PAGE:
Here are two of the biggest decisions I’ve had to make in my publishing life: do I want to write a series based around a finite cast of regularly-recurring characters? And, if so, do I want to have those characters live in “real time”?
The first decision pretty much got made for me by my publisher at the time. I wrote my first Dismas Hardy book, DEAD IRISH, as a stand-alone novel that I didn’t even consider to be a mystery. At least, that was my feeling until the first set of revisions arrived at my desk.
My editor/publisher, Donald I. Fine, liked the tone and voice of my manuscript well enough, but felt that withholding some information from my readers until later in the book would not only make it more readable and commercial, but would place it squarely in the ranks of mystery fiction. I could have said no, of course, but upon reflection, I decided that he was right. I made many of his suggested changes, and suddenly I was a writer of a contemporary mystery, with a publisher who was ready and willing to give me an advance for a sequel! Another mystery! In fact, another mystery featuring the same main character(s)!
This had not been my plan at all, but at the time, given the albeit meager financial incentive, I eagerly accepted the challenge and within a year I’d finished the second book in what was beginning to look very much like the beginning of a mystery series. At the same time, DEAD IRISH got nominated for the Shamus Award for Best Mystery. It appears I was committed.
As I embarked on the third book, I came up head to head with my second major decision. In the first two books, Dismas Hardy was very much a former working attorney. His full-time job was as a bartender at a San Francisco bar, The Little Shamrock.
The two cases in which he’d so far been involved put him squarely into the sphere of a neighborhood kind of guy who happened to solve crimes on the side, a bit like Jessica Fletcher in “Murder, She Wrote.” I loved that television program, but I had grander ambitions for my hero. I didn’t want him to have to depend on someone’s cousin dying to motivate him to become involved in a murder case. He had to be more involved in the big picture, in all facets of contemporary life itself, if he was to have the kind of gravitas that I envisioned.
So for Book 3, I moved him ahead several months, put him back to work as an attorney, got him married, gave him a child (and another one on the way) and an extraordinary case to solve. In short, I committed myself to follow my hero’s growth.
I little realized the can of worms I was opening with this decision, but it also set the stage for twenty-six books (and counting) in which Hardy and the other people in his universe — wife, children, friends and enemies — live and sometimes die in real time. Taking nothing away from Travis McGee, Kinsey Millhone (RIP Sue, we’ll miss you!), Jack Reacher, and all of the other sleuths who don’t age, I have found that the advantages inherent in my approach has provided a richness and reality to the stories that more than compensates for the complications I encounter trying to fit these moving-target elements into my plots.
All this is by way of introducing this year’s novel, POISON, which Atria will be publishing on February 13.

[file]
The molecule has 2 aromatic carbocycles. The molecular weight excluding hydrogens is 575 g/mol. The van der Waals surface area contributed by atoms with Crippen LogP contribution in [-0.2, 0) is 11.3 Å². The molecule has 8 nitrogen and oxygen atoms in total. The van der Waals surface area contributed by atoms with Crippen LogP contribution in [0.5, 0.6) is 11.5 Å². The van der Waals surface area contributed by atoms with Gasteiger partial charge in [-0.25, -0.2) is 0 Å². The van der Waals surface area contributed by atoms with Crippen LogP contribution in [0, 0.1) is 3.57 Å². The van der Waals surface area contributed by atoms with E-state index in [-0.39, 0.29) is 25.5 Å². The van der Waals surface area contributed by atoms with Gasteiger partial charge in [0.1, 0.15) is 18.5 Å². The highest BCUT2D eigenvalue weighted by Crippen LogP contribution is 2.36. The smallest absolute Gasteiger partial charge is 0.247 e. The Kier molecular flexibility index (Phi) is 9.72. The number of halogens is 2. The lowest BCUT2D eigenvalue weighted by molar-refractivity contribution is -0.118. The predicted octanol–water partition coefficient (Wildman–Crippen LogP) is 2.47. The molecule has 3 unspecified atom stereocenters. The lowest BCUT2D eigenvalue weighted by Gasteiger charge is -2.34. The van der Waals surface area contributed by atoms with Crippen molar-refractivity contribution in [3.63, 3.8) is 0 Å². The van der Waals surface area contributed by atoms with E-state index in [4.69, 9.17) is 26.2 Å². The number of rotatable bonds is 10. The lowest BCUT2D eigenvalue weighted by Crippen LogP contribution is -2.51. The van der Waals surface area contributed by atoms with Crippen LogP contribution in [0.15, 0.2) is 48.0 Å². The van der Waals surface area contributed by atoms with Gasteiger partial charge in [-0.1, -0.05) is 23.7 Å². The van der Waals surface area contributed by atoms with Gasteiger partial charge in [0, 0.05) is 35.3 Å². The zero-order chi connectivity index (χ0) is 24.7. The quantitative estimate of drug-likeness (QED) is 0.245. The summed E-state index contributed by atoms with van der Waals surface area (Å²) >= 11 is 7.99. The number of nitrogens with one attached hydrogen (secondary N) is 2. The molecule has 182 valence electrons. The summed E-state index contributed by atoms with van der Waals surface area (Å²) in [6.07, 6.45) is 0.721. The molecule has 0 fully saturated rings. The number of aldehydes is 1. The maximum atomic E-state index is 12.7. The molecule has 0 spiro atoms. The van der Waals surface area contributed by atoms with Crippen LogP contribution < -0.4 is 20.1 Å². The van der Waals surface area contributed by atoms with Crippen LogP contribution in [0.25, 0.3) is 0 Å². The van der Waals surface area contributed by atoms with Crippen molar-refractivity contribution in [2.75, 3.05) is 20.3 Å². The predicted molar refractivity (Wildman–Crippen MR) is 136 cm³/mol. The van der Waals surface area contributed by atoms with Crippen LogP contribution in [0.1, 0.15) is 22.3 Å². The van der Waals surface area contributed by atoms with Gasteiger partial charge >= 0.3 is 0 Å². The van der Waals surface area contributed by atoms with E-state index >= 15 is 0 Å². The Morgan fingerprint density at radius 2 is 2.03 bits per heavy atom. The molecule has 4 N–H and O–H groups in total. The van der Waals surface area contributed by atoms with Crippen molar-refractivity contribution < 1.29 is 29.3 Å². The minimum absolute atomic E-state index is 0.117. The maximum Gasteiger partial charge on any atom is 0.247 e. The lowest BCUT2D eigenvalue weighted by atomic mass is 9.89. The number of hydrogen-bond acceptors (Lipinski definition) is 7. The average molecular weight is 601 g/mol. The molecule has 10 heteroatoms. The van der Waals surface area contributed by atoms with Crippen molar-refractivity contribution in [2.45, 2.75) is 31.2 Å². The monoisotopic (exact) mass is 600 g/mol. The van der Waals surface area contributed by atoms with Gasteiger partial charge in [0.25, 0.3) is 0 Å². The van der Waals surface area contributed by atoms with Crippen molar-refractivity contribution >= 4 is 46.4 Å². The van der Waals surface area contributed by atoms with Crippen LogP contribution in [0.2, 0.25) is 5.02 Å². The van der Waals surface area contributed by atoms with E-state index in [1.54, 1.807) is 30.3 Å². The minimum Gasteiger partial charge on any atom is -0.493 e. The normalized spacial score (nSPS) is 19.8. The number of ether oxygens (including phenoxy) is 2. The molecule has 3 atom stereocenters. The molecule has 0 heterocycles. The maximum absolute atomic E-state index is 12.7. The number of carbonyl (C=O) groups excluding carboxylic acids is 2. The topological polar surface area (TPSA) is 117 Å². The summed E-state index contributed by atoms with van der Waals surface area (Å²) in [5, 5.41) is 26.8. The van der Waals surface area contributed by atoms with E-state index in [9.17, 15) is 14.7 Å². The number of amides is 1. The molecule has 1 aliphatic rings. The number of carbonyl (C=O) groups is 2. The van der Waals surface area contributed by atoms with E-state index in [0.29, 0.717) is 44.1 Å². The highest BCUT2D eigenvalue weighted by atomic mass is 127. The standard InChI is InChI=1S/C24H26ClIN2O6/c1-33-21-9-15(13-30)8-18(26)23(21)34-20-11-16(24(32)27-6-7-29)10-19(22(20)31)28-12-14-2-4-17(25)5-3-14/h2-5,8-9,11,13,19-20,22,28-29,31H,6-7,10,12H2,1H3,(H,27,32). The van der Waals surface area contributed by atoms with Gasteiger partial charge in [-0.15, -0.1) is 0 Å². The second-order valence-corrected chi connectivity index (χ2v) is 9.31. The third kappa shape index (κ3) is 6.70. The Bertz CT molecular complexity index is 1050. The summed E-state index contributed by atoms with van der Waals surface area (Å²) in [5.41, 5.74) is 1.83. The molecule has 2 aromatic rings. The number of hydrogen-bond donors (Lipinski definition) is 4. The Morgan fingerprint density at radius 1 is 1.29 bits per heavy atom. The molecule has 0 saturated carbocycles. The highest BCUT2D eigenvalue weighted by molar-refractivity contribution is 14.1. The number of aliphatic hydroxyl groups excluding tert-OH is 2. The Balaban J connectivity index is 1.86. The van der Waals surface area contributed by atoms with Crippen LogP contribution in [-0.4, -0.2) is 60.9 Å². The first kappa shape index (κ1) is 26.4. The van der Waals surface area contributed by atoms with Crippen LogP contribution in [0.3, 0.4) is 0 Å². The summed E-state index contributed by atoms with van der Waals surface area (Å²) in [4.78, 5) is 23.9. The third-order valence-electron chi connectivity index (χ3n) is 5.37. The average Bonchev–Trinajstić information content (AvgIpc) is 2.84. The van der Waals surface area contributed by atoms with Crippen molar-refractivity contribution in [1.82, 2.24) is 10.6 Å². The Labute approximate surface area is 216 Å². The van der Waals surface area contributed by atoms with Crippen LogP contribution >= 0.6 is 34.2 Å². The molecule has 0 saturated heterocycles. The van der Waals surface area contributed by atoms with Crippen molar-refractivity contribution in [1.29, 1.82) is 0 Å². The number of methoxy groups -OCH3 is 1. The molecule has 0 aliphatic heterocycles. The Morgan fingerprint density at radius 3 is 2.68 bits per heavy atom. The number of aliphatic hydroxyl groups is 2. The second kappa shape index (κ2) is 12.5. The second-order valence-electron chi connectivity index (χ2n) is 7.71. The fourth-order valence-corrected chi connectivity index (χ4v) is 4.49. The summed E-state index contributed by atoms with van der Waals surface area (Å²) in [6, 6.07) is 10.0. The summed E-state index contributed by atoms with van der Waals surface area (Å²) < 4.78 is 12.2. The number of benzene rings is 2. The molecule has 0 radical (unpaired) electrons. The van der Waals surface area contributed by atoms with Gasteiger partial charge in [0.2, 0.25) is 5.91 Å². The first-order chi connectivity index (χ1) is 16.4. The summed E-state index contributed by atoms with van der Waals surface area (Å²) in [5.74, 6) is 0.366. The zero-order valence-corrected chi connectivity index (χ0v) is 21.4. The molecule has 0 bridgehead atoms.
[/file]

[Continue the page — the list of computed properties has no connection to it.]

Last year, after deciding that I needed to give Dismas Hardy and company some time to grow (and heal from gunshot wounds), I left the series alone and came out with a stand alone novel, FATAL.
When I returned to see what was up with my old pal Dismas, I discovered that sure enough, there had been a major change in his life. Much to Hardy’s dismay, he had grown somewhat estranged from his millennial son, Vincent, who now was a full-fledged adult with a serious job at Facebook. Vincent remains glued to his screens, phones, and other technical devices, and not so much connected to his father, as he used to be.
At the same time, and also much against his will, Hardy feels duty-bound to take on the case of a young woman, a former client, who had been arrested for murdering her boss. In the course of his investigation into that homicide, Hardy comes across another murder victim with ties to his son Vincent! And Vincent, ignoring his father’s entreaties to the contrary, begins to conduct a low-key but incredibly dangerous investigation of his own.
This is exactly the kind of story — suspense about the ever-changing dynamic in family relationships — that I never would have had a chance to consider as the driving engine of a complex, kaleidoscopic plot if long ago I hadn’t made the decision to let my characters become whoever they were destined to be over time.
I’m so glad that I made that decision, and I hope that after reading this new book, you’ll be glad I made it, too……John Lescroart
Thanks, John, for telling us about that creative “journey” you took with Dismas through your 26 novels — now it’s time for me to pre-order my copy of Poison — out on February 13 just in time to be a great Valentine gift! And for all you fans good mysteries, this new novel can be pre-ordered at: www.JohnLescroart.com I hope you readers will enjoy John’s stories as much as I do! So glad he could be with us here In the Rogue Limelight.
…Karna Small Bodman
John, thanks for blogging with us. I love how you ended up writing the Dismas Hardy series. I think a lot of writers today start out to write series. I know I did with my mystery series and the Raisa Jordan thrillers, but I'd wish I'd thought more about whether to age my character or not to age my character. Because of age restrictions in the diplomatic service, there is a finite time she can be in service. It never occurred to me before. I've been enlightened!
I also loved the story of how you wound up writing the Dismas Hardy series. Also like that you aged him. I have problems with characters who are forever 29. Not that I wouldn't also want to be forever 29…